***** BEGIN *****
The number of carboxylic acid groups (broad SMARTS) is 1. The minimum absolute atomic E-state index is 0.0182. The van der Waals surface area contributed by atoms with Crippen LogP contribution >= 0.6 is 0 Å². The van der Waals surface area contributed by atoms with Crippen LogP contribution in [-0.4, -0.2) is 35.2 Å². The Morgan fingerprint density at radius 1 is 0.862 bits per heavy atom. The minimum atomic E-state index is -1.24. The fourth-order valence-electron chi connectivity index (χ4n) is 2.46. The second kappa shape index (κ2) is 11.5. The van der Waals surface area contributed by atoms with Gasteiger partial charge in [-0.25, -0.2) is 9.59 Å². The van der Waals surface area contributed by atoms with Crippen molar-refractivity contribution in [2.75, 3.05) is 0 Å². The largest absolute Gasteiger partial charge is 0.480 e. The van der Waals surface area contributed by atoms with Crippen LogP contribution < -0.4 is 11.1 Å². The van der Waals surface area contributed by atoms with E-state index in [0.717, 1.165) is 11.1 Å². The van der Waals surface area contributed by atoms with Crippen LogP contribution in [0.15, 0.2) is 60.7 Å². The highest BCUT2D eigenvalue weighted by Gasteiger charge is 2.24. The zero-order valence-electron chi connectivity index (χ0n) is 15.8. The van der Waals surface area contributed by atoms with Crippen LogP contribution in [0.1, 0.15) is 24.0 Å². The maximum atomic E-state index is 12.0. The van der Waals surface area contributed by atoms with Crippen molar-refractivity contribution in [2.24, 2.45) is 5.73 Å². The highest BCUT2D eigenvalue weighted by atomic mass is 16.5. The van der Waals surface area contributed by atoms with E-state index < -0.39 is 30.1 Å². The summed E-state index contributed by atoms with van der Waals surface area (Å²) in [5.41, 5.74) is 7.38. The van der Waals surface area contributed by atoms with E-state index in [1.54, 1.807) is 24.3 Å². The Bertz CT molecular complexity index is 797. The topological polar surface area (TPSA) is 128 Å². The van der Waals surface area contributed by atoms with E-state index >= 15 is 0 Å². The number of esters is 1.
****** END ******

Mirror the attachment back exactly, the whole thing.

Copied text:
The number of carboxylic acid groups (broad SMARTS) is 1. The minimum absolute atomic E-state index is 0.0182. The van der Waals surface area contributed by atoms with Crippen LogP contribution >= 0.6 is 0 Å². The van der Waals surface area contributed by atoms with Crippen LogP contribution in [-0.4, -0.2) is 35.2 Å². The Morgan fingerprint density at radius 1 is 0.862 bits per heavy atom. The minimum atomic E-state index is -1.24. The fourth-order valence-electron chi connectivity index (χ4n) is 2.46. The second kappa shape index (κ2) is 11.5. The van der Waals surface area contributed by atoms with Gasteiger partial charge in [-0.25, -0.2) is 9.59 Å². The van der Waals surface area contributed by atoms with Crippen molar-refractivity contribution in [2.75, 3.05) is 0 Å². The largest absolute Gasteiger partial charge is 0.480 e. The van der Waals surface area contributed by atoms with Crippen LogP contribution < -0.4 is 11.1 Å². The van der Waals surface area contributed by atoms with E-state index in [0.717, 1.165) is 11.1 Å². The van der Waals surface area contributed by atoms with Crippen LogP contribution in [0.15, 0.2) is 60.7 Å². The highest BCUT2D eigenvalue weighted by Gasteiger charge is 2.24. The zero-order valence-electron chi connectivity index (χ0n) is 15.8. The van der Waals surface area contributed by atoms with Crippen LogP contribution in [0.1, 0.15) is 24.0 Å². The maximum atomic E-state index is 12.0. The van der Waals surface area contributed by atoms with Crippen molar-refractivity contribution in [2.24, 2.45) is 5.73 Å². The highest BCUT2D eigenvalue weighted by atomic mass is 16.5. The van der Waals surface area contributed by atoms with E-state index < -0.39 is 30.1 Å². The summed E-state index contributed by atoms with van der Waals surface area (Å²) in [5.41, 5.74) is 7.38. The van der Waals surface area contributed by atoms with E-state index in [1.54, 1.807) is 24.3 Å². The Bertz CT molecular complexity index is 797. The topological polar surface area (TPSA) is 128 Å². The van der Waals surface area contributed by atoms with E-state index >= 15 is 0 Å². The number of esters is 1.